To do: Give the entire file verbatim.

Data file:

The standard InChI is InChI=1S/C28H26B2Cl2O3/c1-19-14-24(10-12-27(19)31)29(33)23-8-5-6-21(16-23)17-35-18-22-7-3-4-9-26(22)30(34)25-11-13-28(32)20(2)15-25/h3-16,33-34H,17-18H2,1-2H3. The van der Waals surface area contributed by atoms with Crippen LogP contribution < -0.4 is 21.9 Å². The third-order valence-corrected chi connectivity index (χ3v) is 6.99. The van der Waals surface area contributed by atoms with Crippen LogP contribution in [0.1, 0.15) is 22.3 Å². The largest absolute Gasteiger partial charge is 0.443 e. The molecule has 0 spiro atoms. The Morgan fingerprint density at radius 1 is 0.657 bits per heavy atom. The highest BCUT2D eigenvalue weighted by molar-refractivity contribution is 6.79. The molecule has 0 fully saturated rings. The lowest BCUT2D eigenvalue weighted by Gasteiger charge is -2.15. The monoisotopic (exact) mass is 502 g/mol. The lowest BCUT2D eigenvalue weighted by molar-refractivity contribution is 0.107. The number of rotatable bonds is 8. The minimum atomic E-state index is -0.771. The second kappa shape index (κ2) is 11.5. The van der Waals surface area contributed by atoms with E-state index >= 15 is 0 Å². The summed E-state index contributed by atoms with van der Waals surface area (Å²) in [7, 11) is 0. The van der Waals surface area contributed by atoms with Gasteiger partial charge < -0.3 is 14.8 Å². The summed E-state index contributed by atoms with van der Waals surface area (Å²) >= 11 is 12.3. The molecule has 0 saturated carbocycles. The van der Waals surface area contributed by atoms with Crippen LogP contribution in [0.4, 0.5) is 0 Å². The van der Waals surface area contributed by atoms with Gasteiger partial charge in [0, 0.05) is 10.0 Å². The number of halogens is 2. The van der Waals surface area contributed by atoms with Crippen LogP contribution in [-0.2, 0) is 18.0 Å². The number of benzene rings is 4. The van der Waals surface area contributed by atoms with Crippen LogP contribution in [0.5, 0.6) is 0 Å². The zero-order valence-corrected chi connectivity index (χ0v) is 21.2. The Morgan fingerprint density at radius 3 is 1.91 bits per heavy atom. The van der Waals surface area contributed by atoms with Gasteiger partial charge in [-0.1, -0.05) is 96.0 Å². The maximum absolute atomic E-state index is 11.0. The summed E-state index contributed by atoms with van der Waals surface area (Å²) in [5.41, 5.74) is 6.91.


The standard InChI is InChI=1S/C28H26B2Cl2O3/c1-19-14-24(10-12-27(19)31)29(33)23-8-5-6-21(16-23)17-35-18-22-7-3-4-9-26(22)30(34)25-11-13-28(32)20(2)15-25/h3-16,33-34H,17-18H2,1-2H3. The van der Waals surface area contributed by atoms with Crippen LogP contribution < -0.4 is 21.9 Å². The third-order valence-corrected chi connectivity index (χ3v) is 6.99. The van der Waals surface area contributed by atoms with Crippen LogP contribution in [0.1, 0.15) is 22.3 Å². The largest absolute Gasteiger partial charge is 0.443 e. The molecule has 0 spiro atoms. The Morgan fingerprint density at radius 1 is 0.657 bits per heavy atom. The highest BCUT2D eigenvalue weighted by molar-refractivity contribution is 6.79. The molecule has 0 fully saturated rings. The lowest BCUT2D eigenvalue weighted by Gasteiger charge is -2.15. The monoisotopic (exact) mass is 502 g/mol. The lowest BCUT2D eigenvalue weighted by molar-refractivity contribution is 0.107. The number of rotatable bonds is 8. The minimum atomic E-state index is -0.771. The second kappa shape index (κ2) is 11.5. The van der Waals surface area contributed by atoms with E-state index >= 15 is 0 Å². The summed E-state index contributed by atoms with van der Waals surface area (Å²) in [7, 11) is 0. The van der Waals surface area contributed by atoms with Gasteiger partial charge < -0.3 is 14.8 Å². The summed E-state index contributed by atoms with van der Waals surface area (Å²) >= 11 is 12.3. The molecule has 0 saturated carbocycles. The van der Waals surface area contributed by atoms with Crippen LogP contribution in [0.4, 0.5) is 0 Å². The van der Waals surface area contributed by atoms with Gasteiger partial charge in [0, 0.05) is 10.0 Å². The number of halogens is 2. The van der Waals surface area contributed by atoms with Crippen LogP contribution in [-0.2, 0) is 18.0 Å². The number of benzene rings is 4. The van der Waals surface area contributed by atoms with Crippen LogP contribution in [0.5, 0.6) is 0 Å². The zero-order valence-corrected chi connectivity index (χ0v) is 21.2. The Morgan fingerprint density at radius 3 is 1.91 bits per heavy atom. The van der Waals surface area contributed by atoms with Gasteiger partial charge in [-0.1, -0.05) is 96.0 Å². The maximum absolute atomic E-state index is 11.0. The summed E-state index contributed by atoms with van der Waals surface area (Å²) in [5.41, 5.74) is 6.91.